Governor Huntsman Questions Nuke Waste Transportation Plan
Utah Governor Jon M. Huntsman, Jr., is shocked and dismayed by a vote in the U.S. House of Representatives to allocate federal funding to address anticipated "legal challenges" that may be brought by the State of Utah "regarding shipments of spent nuclear fuel and high-level radioactive waste to Skull Valley, Utah."
"The federal government should not be funding the litigation expenses of a privately owned, for-profit enterprise in its efforts to force spent nuclear fuel on a State that doesn't want it," Governor Huntsman said. "This is public policy at its worst, and represents a dramatic departure from previous statements made by congressional leaders."
Huntsman also commented that "our nation's nuclear waste policy should be focused on reprocessing, coupled with onsite storage options, and should not hinge on a plan to send the waste to a tiny reservation immediately upwind from Utah's major population center." "The best solutions will be based on science and concern for public safety, and cannot be made on the basis of absolute deference to the short-term interests of a few politically powerful members of the nuclear power industry." "In any event," Huntsman added, "I vigorously oppose any plan to store nuclear waste in Utah."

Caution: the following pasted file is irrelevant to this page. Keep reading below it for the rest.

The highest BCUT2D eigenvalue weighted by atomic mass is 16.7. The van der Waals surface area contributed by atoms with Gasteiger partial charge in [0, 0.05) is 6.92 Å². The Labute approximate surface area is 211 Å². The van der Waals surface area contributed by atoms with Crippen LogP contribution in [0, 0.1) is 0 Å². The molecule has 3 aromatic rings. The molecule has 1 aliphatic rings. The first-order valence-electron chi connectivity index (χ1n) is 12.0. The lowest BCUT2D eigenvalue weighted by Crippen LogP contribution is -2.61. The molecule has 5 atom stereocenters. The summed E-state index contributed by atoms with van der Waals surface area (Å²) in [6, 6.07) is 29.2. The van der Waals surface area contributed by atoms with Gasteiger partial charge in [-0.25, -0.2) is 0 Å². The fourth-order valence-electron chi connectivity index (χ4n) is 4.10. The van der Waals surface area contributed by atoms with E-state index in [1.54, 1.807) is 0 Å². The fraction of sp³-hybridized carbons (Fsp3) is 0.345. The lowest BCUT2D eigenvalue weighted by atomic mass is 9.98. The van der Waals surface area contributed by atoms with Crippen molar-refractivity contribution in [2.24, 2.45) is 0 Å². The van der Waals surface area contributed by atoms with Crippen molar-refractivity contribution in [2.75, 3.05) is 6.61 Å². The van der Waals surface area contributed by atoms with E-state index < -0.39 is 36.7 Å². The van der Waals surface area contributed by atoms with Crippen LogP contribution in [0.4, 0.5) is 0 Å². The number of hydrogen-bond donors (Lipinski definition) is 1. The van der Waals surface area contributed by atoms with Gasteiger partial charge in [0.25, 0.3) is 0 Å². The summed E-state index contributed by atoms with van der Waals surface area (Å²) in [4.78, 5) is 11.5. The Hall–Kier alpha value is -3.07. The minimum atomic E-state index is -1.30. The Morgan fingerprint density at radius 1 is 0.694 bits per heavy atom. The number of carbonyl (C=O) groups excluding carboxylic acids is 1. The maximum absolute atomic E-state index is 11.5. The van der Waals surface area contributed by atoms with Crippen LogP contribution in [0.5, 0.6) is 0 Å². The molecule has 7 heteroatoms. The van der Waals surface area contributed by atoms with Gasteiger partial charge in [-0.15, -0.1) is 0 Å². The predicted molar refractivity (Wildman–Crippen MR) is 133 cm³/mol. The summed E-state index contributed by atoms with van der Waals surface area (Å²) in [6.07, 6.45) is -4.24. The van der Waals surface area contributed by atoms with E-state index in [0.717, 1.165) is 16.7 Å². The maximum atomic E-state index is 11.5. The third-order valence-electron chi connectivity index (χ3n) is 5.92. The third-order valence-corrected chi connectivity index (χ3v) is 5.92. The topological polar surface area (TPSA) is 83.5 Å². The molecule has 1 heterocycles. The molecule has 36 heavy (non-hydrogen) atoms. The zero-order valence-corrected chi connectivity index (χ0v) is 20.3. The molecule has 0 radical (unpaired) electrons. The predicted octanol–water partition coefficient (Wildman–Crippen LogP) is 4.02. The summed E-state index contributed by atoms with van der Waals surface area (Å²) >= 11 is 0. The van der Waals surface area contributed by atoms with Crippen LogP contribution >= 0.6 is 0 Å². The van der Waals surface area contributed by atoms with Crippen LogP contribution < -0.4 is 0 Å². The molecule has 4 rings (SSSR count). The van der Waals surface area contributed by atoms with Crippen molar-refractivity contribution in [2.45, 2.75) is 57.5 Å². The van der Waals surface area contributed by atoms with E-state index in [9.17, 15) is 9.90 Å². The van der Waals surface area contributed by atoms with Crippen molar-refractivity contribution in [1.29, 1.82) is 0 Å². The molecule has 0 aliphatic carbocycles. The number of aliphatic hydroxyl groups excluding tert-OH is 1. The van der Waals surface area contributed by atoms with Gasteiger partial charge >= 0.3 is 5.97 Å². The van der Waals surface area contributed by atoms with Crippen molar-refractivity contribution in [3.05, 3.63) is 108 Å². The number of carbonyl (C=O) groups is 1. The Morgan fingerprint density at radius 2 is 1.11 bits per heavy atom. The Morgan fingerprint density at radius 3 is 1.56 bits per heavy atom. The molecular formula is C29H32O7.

Governor Huntsman is pleased with the reaction from Utah's congressional delegation, which is rallying in opposition to the proposal. Senator Bennett immediately began plans to address the issue in the Senate Appropriations Committee. Meanwhile, Senator Hatch has been in contact with the White House, hoping to confirm that President Bush does not support the measure. Huntsman said that he "will work with our congressional delegation to determine the appropriate steps to take from here."
Private Fuel Storage has applied for a license to store nuclear waste in above-ground containers on the Skull Valley Goshute Reservation in the desert west of the populated Wasatch Front. A decision on the application could be made by the Nuclear Regulatory Commission later this summer.